What to do about Prior Year Tax Returns?
Whether you are looking to file a previous year’s tax return, or amend your return for a particular previous year, hiring a professional CPA can make the process less stressful, especially if filing for multiple years at once.
Is Not Filing My Taxes an Option?
Failing to file a tax return is a serious issue that should be addressed as soon as possible. It is a common occurrence, however, and CPA Accounting and Tax Services has eased the pressure of this situation for many taxpayers. For more details, read our article entitled Non-filed Tax Returns.
Amending Your Tax Return
There are numerous reasons that a taxpayer may wish to amend a previously filed return. One is because after filing for that year, they became aware of significant deductions that were available to them, which they did not take advantage of at the time. Amending such a return could result in a sizable refund to the taxpayer or organization.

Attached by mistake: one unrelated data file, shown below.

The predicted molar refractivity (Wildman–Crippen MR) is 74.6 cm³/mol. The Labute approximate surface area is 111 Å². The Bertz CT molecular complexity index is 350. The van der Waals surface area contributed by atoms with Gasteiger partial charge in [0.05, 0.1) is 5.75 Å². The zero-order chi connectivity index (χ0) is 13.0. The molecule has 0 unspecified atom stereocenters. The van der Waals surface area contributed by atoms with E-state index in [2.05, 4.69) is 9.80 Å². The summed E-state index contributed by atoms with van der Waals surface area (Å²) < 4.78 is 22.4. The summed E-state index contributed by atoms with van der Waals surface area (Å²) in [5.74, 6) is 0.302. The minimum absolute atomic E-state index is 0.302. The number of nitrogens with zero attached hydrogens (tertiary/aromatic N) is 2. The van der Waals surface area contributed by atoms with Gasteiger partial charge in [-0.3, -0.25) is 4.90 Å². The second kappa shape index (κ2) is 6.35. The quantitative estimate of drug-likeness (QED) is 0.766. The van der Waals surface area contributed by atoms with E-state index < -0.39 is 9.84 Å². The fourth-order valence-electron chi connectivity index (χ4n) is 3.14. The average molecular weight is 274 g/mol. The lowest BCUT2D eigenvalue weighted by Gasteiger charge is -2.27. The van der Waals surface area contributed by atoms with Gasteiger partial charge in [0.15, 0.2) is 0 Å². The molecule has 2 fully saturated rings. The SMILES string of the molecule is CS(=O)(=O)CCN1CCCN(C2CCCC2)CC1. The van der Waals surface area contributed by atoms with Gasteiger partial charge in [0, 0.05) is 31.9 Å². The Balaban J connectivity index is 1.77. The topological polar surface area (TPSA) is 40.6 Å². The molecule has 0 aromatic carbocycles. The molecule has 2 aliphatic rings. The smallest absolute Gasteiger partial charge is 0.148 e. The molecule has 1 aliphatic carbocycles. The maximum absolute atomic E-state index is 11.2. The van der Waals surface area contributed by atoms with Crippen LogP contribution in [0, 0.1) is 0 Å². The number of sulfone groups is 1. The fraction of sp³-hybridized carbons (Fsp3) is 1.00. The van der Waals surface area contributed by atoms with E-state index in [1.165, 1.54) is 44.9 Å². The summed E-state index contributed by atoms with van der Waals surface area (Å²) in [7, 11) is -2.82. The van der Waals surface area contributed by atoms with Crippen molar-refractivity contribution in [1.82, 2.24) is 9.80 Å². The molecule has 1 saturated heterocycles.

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The other main reason for amending a prior year’s tax return is to rectify an error or unwarranted refund. Errors can happen when tax documents, such as receipts and ledgers are disorganized or missing. Bookkeeping services provided by CPA Accounting and Tax Services can help avoid these errors.
Errors, Omissions, and Penalties
Typically, in the event of errors or omissions, penalties are issued by the IRS. How does one avoid paying penalties when they set out to rectify these issues? The individual or organization may be eligible to file a Voluntary Disclosure. This includes a statement regarding the reason(s) for failing to file their taxes or for making errors on a tax return, as well as submitting corrected returns. The IRS has a Voluntary Disclosure Policy that may provide forgiveness or leniency providing that 1) the disclosure is filed in a timely manner (before a third party files a lawsuit or other action against the taxpayer, and before the IRS has begun a criminal investigation) and 2) the disclosure is truthful.
Don’t Delay, Act Today!
Regardless of whether or not you are due a refund or have errors to correct, time is of the essence. Typically, you can only receive a refund for up to three years in the past. Waiting longer than that to re-file and request a refund, can mean little to no chance of recouping those funds. Waiting too long to correct errors or omissions from past years’ returns can mean far worse consequences, such as steep fines and jail time.
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